a) Moisture: Maintain the compost pile's moisture level, resembling a wrung-out sponge. Water the pile during dry spells, and cover it during heavy rain to prevent excessive moisture.
b) Temperature: For faster decomposition and pathogen destruction, monitor the compost pile's temperature. A well-managed pile should heat up to 130-160°F (54-71°C).
c) Balancing Green and Brown Materials: Maintain a balanced mix of green and brown materials to foster an optimal composting environment.
Safety Measures To compost safely:
a) Keep Animals Out: Keep food scraps covered with 6"+ of "browns" to prevent attracting unwanted critters and pests.
b) Properly Handle and Store Compost: Wear gloves when handling compost and wash hands afterward. Store finished compost separately from raw kitchen waste, and ensure there is not a cross-contamination from tools touching unprocessed material going into material that has successfully undergone PFRP monitoring.
c) Avoid Toxic Additives: Refrain from adding treated wood, charcoal ash, or chemical-laden materials to the compost pile.
The Risks of Improper Compost Management For those who do decide to compost at home, proper management can prevent potential risks. A poorly managed compost pile may attract unwanted pests, such as rodents and insects, causing nuisances in the vicinity. Foul odors can arise when the compost pile lacks sufficient aeration or contains inappropriate materials.
Moreover, when compost piles do not reach adequate temperatures for proper decomposition, pathogens may survive the process, potentially posing health risks if the compost is used on edible crops. Without proper knowledge and guidance, the enthusiasm for composting can quickly wane, and individuals may end up with composting mishaps that discourage further attempts.
Introducing... Community Composting
Amidst the challenges and potential risks, there's good news for aspiring composters. The Renuable Community Compost Program, along with other community composters, offer a sustainable solutions for those seeking an alternative to home composting.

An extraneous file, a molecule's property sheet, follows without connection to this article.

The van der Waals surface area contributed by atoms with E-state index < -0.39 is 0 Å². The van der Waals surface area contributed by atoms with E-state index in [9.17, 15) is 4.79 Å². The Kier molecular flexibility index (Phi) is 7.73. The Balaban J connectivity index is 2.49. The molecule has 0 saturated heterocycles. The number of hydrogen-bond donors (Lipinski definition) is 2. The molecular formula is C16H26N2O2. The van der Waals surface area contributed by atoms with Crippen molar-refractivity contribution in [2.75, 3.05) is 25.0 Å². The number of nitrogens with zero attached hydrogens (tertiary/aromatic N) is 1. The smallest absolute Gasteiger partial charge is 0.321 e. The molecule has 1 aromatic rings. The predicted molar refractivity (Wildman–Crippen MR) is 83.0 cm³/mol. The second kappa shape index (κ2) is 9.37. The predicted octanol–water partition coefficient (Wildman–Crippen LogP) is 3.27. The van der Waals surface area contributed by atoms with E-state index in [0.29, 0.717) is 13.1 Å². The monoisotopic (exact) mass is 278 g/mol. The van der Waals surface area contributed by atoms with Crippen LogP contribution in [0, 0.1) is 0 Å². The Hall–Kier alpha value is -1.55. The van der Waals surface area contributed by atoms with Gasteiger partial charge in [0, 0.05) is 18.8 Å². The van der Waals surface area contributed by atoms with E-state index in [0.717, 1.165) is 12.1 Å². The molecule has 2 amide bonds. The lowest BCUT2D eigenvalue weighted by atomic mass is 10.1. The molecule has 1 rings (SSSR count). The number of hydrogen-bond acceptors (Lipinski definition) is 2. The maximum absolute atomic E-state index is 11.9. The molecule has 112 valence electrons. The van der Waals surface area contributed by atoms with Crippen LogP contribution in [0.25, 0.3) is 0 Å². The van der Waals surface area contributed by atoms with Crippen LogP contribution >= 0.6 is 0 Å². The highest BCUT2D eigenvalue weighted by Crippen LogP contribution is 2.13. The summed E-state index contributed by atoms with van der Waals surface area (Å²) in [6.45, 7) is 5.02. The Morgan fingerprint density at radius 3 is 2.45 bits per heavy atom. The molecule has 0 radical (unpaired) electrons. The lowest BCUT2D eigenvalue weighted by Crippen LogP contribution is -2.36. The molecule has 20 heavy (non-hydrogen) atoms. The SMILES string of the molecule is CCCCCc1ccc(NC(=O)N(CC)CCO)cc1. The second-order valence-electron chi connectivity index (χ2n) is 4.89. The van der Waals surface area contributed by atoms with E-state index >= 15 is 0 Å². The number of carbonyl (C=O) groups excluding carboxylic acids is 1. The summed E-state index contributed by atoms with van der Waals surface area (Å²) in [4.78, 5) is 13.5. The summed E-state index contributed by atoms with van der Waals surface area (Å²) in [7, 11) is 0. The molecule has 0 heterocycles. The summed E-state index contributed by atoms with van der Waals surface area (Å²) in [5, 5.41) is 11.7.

By participating in a community compost program, individuals can conveniently divert their organic waste from landfills. These programs are outsourced composting, being managed by professionals who ensure proper composting techniques, reducing the risks associated with home composting. Community composters offer the benefits of a well-managed composting system without the burden of maintaining one at home.
We provide sealed, smell-proof containers for members to collect their compostable materials in. We then pick their full bucket up right from the door, and replace it with a clean, empty container to continue collecting more organics. twice a year, our members can receive a portion of the finished compost created from their waste to be used in their gardens and landscapes to close the loop on waste.
While composting at home may present challenges and risks, the journey towards sustainable waste management need not be a solo endeavor. Embracing the Renuable Community Compost Program or other community composters allows individuals to contribute to a greener future without the worries of home composting difficulties.
By diverting organic waste from landfills, we not only reduce greenhouse gas emissions but also create valuable compost that enriches soil health and fosters sustainable agriculture. Let's unite in this green movement, take action against the challenges of composting at home, and choose a sustainable solution that benefits both our communities and the environment.
So, if you're ready to embark on a composting journey without the hassle, sign up for the Renuable Community Compost Program for residential pick up or drop-off composting options in Florida (currently servicing Miami-Dade, Broward, Hillsborough, and Pinnelas counties) or explore community composters in your area. Together, we can compost responsibly, nurture the earth, and sow the seeds of positive change in waste management.